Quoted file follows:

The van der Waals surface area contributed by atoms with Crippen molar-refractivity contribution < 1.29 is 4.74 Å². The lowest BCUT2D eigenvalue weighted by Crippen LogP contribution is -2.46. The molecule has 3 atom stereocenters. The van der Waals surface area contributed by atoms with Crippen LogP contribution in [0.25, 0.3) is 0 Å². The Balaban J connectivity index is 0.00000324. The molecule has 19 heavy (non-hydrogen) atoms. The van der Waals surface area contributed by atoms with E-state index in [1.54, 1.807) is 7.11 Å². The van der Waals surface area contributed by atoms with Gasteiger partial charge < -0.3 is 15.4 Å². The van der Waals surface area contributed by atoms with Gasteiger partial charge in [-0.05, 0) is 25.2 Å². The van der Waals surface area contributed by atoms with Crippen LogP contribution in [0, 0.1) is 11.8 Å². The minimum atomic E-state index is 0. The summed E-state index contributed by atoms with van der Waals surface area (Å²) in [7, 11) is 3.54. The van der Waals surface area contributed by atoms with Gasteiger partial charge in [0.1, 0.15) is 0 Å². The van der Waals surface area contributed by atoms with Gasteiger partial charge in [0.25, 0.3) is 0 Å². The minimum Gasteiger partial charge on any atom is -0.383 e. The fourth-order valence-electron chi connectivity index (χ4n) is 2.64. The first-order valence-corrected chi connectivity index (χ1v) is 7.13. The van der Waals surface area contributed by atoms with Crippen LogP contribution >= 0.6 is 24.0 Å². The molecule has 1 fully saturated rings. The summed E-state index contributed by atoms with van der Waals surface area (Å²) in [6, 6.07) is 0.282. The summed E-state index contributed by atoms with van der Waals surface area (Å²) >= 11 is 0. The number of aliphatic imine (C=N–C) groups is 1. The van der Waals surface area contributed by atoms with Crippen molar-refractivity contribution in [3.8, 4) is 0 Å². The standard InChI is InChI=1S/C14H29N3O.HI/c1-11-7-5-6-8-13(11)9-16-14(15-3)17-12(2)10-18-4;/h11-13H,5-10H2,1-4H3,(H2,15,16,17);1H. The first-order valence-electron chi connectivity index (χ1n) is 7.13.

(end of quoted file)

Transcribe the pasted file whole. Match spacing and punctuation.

The van der Waals surface area contributed by atoms with Crippen molar-refractivity contribution < 1.29 is 4.74 Å². The lowest BCUT2D eigenvalue weighted by Crippen LogP contribution is -2.46. The molecule has 3 atom stereocenters. The van der Waals surface area contributed by atoms with Crippen LogP contribution in [0.25, 0.3) is 0 Å². The Balaban J connectivity index is 0.00000324. The molecule has 19 heavy (non-hydrogen) atoms. The van der Waals surface area contributed by atoms with E-state index in [1.54, 1.807) is 7.11 Å². The van der Waals surface area contributed by atoms with Gasteiger partial charge < -0.3 is 15.4 Å². The van der Waals surface area contributed by atoms with Gasteiger partial charge in [-0.05, 0) is 25.2 Å². The van der Waals surface area contributed by atoms with Crippen LogP contribution in [0, 0.1) is 11.8 Å². The minimum atomic E-state index is 0. The summed E-state index contributed by atoms with van der Waals surface area (Å²) in [7, 11) is 3.54. The van der Waals surface area contributed by atoms with Gasteiger partial charge in [0.1, 0.15) is 0 Å². The van der Waals surface area contributed by atoms with Gasteiger partial charge in [0.25, 0.3) is 0 Å². The minimum Gasteiger partial charge on any atom is -0.383 e. The fourth-order valence-electron chi connectivity index (χ4n) is 2.64. The first-order valence-corrected chi connectivity index (χ1v) is 7.13. The van der Waals surface area contributed by atoms with Crippen LogP contribution >= 0.6 is 24.0 Å². The molecule has 1 fully saturated rings. The summed E-state index contributed by atoms with van der Waals surface area (Å²) in [6, 6.07) is 0.282. The summed E-state index contributed by atoms with van der Waals surface area (Å²) >= 11 is 0. The number of aliphatic imine (C=N–C) groups is 1. The van der Waals surface area contributed by atoms with Crippen molar-refractivity contribution in [3.8, 4) is 0 Å². The standard InChI is InChI=1S/C14H29N3O.HI/c1-11-7-5-6-8-13(11)9-16-14(15-3)17-12(2)10-18-4;/h11-13H,5-10H2,1-4H3,(H2,15,16,17);1H. The first-order valence-electron chi connectivity index (χ1n) is 7.13.